Poroshenko’s domestic strategy will focus on the nation-building project that lies at the heart of Ukraine’s struggle with the Kremlin.

Poroshenko’s nation-building credentials will be considerably enhanced in the coming weeks if, as expected, the Ecumenical Patriarchate in Istanbul, home to the global spiritual leader of Orthodox Christians, grants Ukraine an independent Orthodox Church of its own. In late November, the Holy Synod of the Ecumenical Patriarchate announced that it had drafted a constitutional charter for a self-governing Ukrainian church. Ukrainian clergy are now scheduled to meet at Kiev’s St. Sophia’s Cathedral on December 15 to officially establish an independent Orthodox Church and elect its leader.

Ukraine has one of the largest Orthodox congregations in the world, but the country’s parishes have been split since independence, primarily between the internationally recognized Moscow Patriarchate and the unrecognized Kiev Patriarchate. (There is also the Ukrainian Autocephalous Orthodox Church, which is much smaller than the other two.) Achieving Orthodox independence would in many ways complete the work of 1991, creating an important but thus far missing ingredient of Ukrainian statehood while dealing a devastating blow to Russian influence in the country. Poroshenko has been intimately involved in the push for an independent Ukrainian Orthodox Church and will seek to capitalize on this potential historic success. Meanwhile, Russia will likely try to exploit religious tensions and could use the specter of church seizures to initiate a new wave of violence. With adherents of the unrecognized Kiev Patriarchate already in the ascendancy and many within the Moscow fold quietly accepting the need for a truly national church, this looks set to become a key victory for Poroshenko. For now, however, the stakes could hardly be higher and the potential for bloodshed remains grave.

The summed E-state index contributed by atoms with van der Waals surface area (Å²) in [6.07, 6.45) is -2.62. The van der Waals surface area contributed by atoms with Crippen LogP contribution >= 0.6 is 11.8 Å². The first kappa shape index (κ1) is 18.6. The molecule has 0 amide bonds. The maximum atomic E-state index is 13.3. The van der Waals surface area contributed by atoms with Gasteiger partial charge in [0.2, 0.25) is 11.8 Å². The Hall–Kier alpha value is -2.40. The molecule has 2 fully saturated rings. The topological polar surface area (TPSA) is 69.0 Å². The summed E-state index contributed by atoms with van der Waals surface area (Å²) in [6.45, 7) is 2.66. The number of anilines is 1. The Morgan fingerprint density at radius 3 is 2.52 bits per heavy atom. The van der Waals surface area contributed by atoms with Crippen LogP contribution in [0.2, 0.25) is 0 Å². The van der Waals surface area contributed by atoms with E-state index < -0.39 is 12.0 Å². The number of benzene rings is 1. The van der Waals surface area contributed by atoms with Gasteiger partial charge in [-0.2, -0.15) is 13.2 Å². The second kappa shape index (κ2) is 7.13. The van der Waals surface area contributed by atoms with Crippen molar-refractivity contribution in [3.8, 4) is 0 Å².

Poroshenko’s patriotic posturing will make it increasingly difficult for his presidential election opponents to challenge his positions without risking toxic accusations of Kremlin sympathies. This is doubly so given Putin’s recent G-20 statements that the war in Ukraine would continue as long as Poroshenko remains in power. Instead, we are likely to see the leading candidates attempting to outdo one another in their opposition to any accommodation with Russia.

This makes the prospects for an end to the de facto Russian occupation of eastern Ukraine dimmer than ever. The only realistic possibility for a breakthrough in the east of the country lies in the emergence of a consensus on the need for compromise, but that looks impossible in the current climate. Indeed, as Russia’s grip on the rest of Ukraine continues to loosen, there remains a danger that the east could erupt once more. For the time being, however, Russia is far more likely to continue along its current path of slowly strangling Ukraine’s southeastern ports while plotting further disruptive measures ahead of what promises to be a fateful year of Ukrainian elections.

Ukraine will hold presidential and parliamentary votes in 2019 that will determine the outcome of the country’s bid to turn decisively westward. Russia still hopes it can exert enough pressure on Ukrainian society to force a change in course and prevent the historic loss of Moscow’s most important imperial appendage. The Kremlin will continue its hybrid war accordingly, with the partial blockade of the Sea of Azov only one aspect of destabilization efforts that will likely escalate considerably as the presidential election campaign gathers momentum in the first three months of the coming year.

Poroshenko’s response to this pressure will be to adopt an increasingly strident anti-Russian stance at home while working to energize international opposition to the Kremlin. Much will therefore depend on the West’s collective readiness to confront Russian aggression in Ukraine. After almost five years of half measures, few are expecting any dramatic changes. This leaves the way open for a potentially disastrous military escalation should Russia fail to secure favorable election outcomes and sense looming defeat in the struggle to prevent the loss of Ukraine. In the months ahead, it will likely be left to the West to collectively determine whether Putin’s hybrid war transitions into more conventional carnage.